How to Contain the Ebola Virus in the Hospital: Lessons From Nebraska

Nebraska Biocontainment Unit Provides Illustrated Instructions

Laura A. Stokowski, RN, MS


October 17, 2014

In This Article

Can We Contain Ebola in Our Healthcare Facilities?

Healthcare facilities throughout the United States are scrambling to put into place Ebola preparedness plans that don't involve responding to Ebola by "making it up as we go along." Nurses are demanding to know what these plans are, how they will be trained, and how they can depend on having the supplies, equipment, staffing, and resources needed to carry them out.

A significant barrier has been an apparent lack of agreement about what should be done to protect staff and other patients from Ebola. How much and what type of personal protective equipment (PPE) is warranted? Is more PPE better? How should training take place to ensure that staff are able to put on (don) and take off (doff) PPE safely? What type of supervision should be provided during donning and doffing of PPE? What level of supervision should be in place during patient care to ensure that breaches of infection control technique and potential contamination do not occur?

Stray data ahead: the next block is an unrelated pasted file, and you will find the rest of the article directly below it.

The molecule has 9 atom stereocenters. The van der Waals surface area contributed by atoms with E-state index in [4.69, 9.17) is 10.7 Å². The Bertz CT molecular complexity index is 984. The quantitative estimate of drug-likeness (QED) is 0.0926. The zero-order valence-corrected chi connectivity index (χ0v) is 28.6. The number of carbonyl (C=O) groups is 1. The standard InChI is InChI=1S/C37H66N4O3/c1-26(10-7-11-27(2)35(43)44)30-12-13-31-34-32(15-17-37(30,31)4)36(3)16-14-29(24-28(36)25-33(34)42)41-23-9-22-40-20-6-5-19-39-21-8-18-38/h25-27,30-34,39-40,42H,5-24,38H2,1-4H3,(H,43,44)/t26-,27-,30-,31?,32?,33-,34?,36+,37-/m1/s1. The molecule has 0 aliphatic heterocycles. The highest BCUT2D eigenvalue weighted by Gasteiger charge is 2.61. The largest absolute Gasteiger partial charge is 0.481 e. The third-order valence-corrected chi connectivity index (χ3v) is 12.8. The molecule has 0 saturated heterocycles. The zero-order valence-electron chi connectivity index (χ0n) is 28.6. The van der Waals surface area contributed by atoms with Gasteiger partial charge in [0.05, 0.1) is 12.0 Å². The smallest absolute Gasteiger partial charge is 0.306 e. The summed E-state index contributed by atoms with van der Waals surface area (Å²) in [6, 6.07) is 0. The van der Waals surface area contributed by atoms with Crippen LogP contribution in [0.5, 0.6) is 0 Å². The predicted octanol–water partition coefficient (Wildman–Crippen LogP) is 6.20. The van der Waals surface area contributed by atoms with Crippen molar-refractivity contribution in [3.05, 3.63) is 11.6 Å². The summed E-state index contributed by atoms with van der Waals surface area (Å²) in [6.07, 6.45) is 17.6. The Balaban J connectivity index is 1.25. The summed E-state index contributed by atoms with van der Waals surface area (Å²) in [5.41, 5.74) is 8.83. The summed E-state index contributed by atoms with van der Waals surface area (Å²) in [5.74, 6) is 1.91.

Many suggestions to enhance infection control procedures have been offered, but it is up to healthcare facilities to adopt such methods as buddy systems or on-site supervision of infection control technique. As the Ebola situation evolves, guidelines and recommendations could change in response to changing levels of risk. However, experts continually claim that by isolating patients with Ebola and using proper PPE and PPE technique, it should be possible to prevent the spread of Ebola. This has been demonstrated in West Africa, but when the first patient with Ebola diagnosed in the United States entered the healthcare system, at least two nurses became infected.

Those nurses are now being cared for in special biocontainment units where patients with Ebola, transferred from West Africa, have been successfully cared for without risk to healthcare workers. Could we learn from nurses right here in the United States who are taking care of patients with Ebola, and doing a remarkably effective job at containing the virus?


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